Some of Australia’s most popular electric vehicles (EVs) have had their prices cut in recent weeks. At worst it’s a sign of falling demand, at best it’s an indication of healthy competition.

    Even the Tesla Model Y SUV and Tesla Model 3 sedan – the best-selling EVs in Australia – haven’t been immune. Last week the brand reduced prices to the lowest levels we’ve seen since their respective local launches.

    The trend doesn’t concern TrueEV CEO Jason Clarke, whose startup has been chosen as the local importer, distributor, and retailer for Xpeng, a Chinese brand looking to join the crowded market for electric vehicles (EVs) in Australia.

    CarExpert asked Mr Clarke whether recent price cuts created anxiety about the brand’s impending arrival, as it gears up to launch the Model Y-sized Xpeng G6 in the coming months ahead of first deliveries in October.

    “If we were launching today? Yes! But we have the luxury of watching this play out,” Mr Clarke said.

    “We don’t want to be caught up in that [price cuts]. If you’re a customer of three months ago who’s just experienced a massive value loss, I don’t think that’s good.

    “So for Xpeng and for TrueEV, we do not want to be caught up in that. I’m hoping this plays out over the next six weeks and bottoms out.

    “Prices are a serious determinant in buying a car, but we can’t be selling Xpeng on price – and we haven’t chosen Xpeng across 120 different brands because it was cheap. It’s really good.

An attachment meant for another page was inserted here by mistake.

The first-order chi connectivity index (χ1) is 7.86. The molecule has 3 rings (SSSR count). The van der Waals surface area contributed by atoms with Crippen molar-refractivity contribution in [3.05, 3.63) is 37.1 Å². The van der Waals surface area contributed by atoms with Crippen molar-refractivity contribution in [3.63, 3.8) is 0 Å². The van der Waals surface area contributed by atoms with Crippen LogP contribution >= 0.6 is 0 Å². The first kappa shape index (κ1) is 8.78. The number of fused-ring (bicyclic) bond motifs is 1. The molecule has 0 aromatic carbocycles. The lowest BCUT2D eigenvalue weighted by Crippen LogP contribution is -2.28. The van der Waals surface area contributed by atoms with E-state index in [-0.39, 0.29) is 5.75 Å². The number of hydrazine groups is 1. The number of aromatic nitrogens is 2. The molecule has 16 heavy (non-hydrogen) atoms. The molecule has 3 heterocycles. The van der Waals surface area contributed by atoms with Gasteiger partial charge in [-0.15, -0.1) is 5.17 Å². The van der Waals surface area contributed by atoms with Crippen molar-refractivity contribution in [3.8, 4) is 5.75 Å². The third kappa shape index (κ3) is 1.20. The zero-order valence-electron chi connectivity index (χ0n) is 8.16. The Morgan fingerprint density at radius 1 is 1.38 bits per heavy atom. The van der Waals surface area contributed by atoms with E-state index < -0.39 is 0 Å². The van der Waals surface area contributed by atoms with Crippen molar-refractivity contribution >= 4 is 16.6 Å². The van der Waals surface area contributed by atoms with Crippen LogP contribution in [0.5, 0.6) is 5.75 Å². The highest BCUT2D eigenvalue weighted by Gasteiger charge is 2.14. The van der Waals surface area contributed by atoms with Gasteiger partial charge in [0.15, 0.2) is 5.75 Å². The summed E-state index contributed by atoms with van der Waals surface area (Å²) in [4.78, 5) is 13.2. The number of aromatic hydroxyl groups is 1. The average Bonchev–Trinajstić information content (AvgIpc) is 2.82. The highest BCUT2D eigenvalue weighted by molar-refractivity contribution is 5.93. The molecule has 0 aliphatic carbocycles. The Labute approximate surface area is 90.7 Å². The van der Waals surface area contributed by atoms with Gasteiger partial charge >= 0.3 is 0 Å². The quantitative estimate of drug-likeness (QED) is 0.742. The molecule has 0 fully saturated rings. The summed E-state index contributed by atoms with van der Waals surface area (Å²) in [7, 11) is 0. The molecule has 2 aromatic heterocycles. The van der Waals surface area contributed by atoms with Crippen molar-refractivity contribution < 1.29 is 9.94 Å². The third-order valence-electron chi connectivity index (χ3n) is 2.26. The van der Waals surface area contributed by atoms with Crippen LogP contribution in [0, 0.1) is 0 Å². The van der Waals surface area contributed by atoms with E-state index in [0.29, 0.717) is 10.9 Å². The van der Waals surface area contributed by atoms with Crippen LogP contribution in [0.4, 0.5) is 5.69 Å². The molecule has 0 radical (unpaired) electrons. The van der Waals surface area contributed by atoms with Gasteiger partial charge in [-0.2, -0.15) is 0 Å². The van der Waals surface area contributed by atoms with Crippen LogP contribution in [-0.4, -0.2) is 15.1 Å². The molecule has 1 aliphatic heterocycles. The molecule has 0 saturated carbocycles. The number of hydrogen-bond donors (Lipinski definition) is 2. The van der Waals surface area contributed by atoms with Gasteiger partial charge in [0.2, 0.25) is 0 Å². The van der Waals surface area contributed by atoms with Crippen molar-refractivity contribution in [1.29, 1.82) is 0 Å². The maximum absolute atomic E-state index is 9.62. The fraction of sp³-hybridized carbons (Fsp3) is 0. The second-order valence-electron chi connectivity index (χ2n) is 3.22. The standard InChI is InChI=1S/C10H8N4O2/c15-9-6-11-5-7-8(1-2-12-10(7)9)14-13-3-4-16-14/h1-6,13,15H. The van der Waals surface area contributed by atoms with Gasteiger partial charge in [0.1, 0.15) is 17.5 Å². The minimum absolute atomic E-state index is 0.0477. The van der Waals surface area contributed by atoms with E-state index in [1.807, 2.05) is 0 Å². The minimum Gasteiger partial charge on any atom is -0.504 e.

“So we have to stay away from [price cuts] and we want to preserve value for our customers as well.”

    Official pricing hasn’t been announced for the G6, but Mr Clarke hinted it will start at less than $60,000 – potentially closer to $55,000 before on-roads.

    The Tesla Model Y is now $55,900 before on-roads in base RWD guise, having cost as much as $63,900 before on-roads when a slightly updated version arrived in April 2024.

    The Xpeng G6 is offered overseas with 66kWh and 87.5kWh battery packs, and offers fast charging up to 280kW.

    The base model has a claimed range of 435km on the WLTP test cycle, while the larger battery pack is good for up to 570km of driving on the same test cycle.

    Peak power in the base rear-wheel drive is 190kW and peak torque is 440Nm, while the rear-wheel drive long range has 220kW and 440Nm. An all-wheel drive Performance model is also available abroad with 350kW and 660Nm.

    Xpeng’s mid-late 2024 Australian launch will coincide with the arrival of Chinese EV specialists such as Zeekr – owned by Volvo’s parent Geely – and Chery’s Jaecoo, both due in the second half of this year.

    Jordan Mulach

    Born and raised in Canberra, Jordan has worked as a full-time automotive journalist since 2021, being one of the most-published automotive news writers in Australia before joining CarExpert in 2024.

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